The Japanese government regularly assesses the key risks to its residents and is also well known for having some well-drilled warning and response mechanisms. As you would expect, this centres on natural disasters, which Japan is prone to experience—earthquakes, tsunamis, typhoons, floods, mudslides, etc. We certainly don’t want to worry readers, but the Japanese government does estimate the probability of a major earthquake in Tokyo as around 70% in the next 30 years. However, this ongoing risk means Japan is well equipped to cope with large-scale disasters that might floor other countries.

The British government does an assessment of other sorts of risks so that we can be prepared for the different scenarios they might produce, just as many businesses do. These would include more man-made incidents—terrorism, industrial disasters, transport disasters, civil unrest—but also wider incidents, such as the possible return of a pandemic to the region. To be clear, we do this so we are prepared for a wide range of possible incidents, rather than to make specific judgements about their likelihood.

How do Britons contact the UK government if they are in serious trouble?
Your first port of call should remain local emergency services. But if you are in Japan and you need urgent help from the UK government—for example, if you have been attacked or arrested or someone has died—call 03 5211-1100 and you will be put through to a consular officer. This service is available 24 hours a day, seven days a week.

Why can’t Britons register their residence abroad at local embassies anymore?
Modern technology such as social media allows us to be more effective at keeping in touch with Brits in Japan. We used to have a global online registration database, named Locate, for people living abroad or travelling abroad, allowing them to leave contact details and next of kin details for use in case of emergency. However, the concept of registering with the Foreign & Commonwealth Office just in case of an emergency did not prove popular with the British public and, with lots of out-of-date information, the register did not provide an accurate picture of British nationals abroad. It therefore actually diverted our resources in a crisis rather than proving an effective part of our crisis response. Rather than formal registration, we advise British nationals—residents and visitors alike—in Japan to subscribe to our latest travel advice.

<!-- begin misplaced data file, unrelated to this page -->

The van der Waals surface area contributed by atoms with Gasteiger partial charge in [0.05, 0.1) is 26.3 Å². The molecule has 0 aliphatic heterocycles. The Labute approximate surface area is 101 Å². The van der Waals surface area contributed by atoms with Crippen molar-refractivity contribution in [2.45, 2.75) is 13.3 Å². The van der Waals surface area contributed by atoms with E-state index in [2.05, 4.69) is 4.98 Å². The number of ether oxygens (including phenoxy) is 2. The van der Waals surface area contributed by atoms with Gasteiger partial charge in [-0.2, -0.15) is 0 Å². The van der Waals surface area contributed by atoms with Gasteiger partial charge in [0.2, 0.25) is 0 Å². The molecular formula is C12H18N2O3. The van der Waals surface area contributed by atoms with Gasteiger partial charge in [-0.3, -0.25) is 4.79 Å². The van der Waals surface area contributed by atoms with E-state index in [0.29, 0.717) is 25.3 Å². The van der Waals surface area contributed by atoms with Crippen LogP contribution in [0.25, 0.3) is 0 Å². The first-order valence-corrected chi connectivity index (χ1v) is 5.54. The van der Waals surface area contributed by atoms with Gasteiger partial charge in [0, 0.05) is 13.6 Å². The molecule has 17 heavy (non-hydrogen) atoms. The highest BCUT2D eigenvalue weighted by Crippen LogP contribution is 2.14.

What else should Britons in Japan know about disaster preparedness and crisis response?
You are responsible for your own and your family’s safety.

Our travel advice is reviewed regularly and updated following any significant incident that might affect British nationals visiting or living in the area. In a developing crisis, we update the information much more regularly and, if necessary, several times a day, and we use embassy social media channels to make people aware of the updated travel advice

The purpose of our travel advice is to provide information and views to help British nationals form their own judgements about travelling to, or living in, a particular country. While we take every care when preparing our travel advice, we cannot accept any responsibility, including legal responsibility, if you read the travel advice and choose not to take it into account when making any decisions relating to a particular country.

If you have not done so already, we recommend you subscribe to email travel advice alerts and follow our travel advice pages on social media.

Some other things you might consider:

    • Ensure you know what the local government advice is and follow it, including any suitable preparations for you and family
    • You should familiarise yourself with your own employer’s evacuation and crisis policies
    • Make sure your employer has your next of kin details in case of an emergency
    • Ensure family and friends have your contact details and know your whereabouts, so they can give us this information if you are in an area overseas affected by a crisis
    • You may also want to consider where, in a real emergency, you might go—either elsewhere in Japan or overseas
    • Keep your passport, and those of immediate family members, up-to-date, and any visas that they may require; during a crisis, local UK passport or visa services may be limited or closed, which could make travelling at short notice more complicated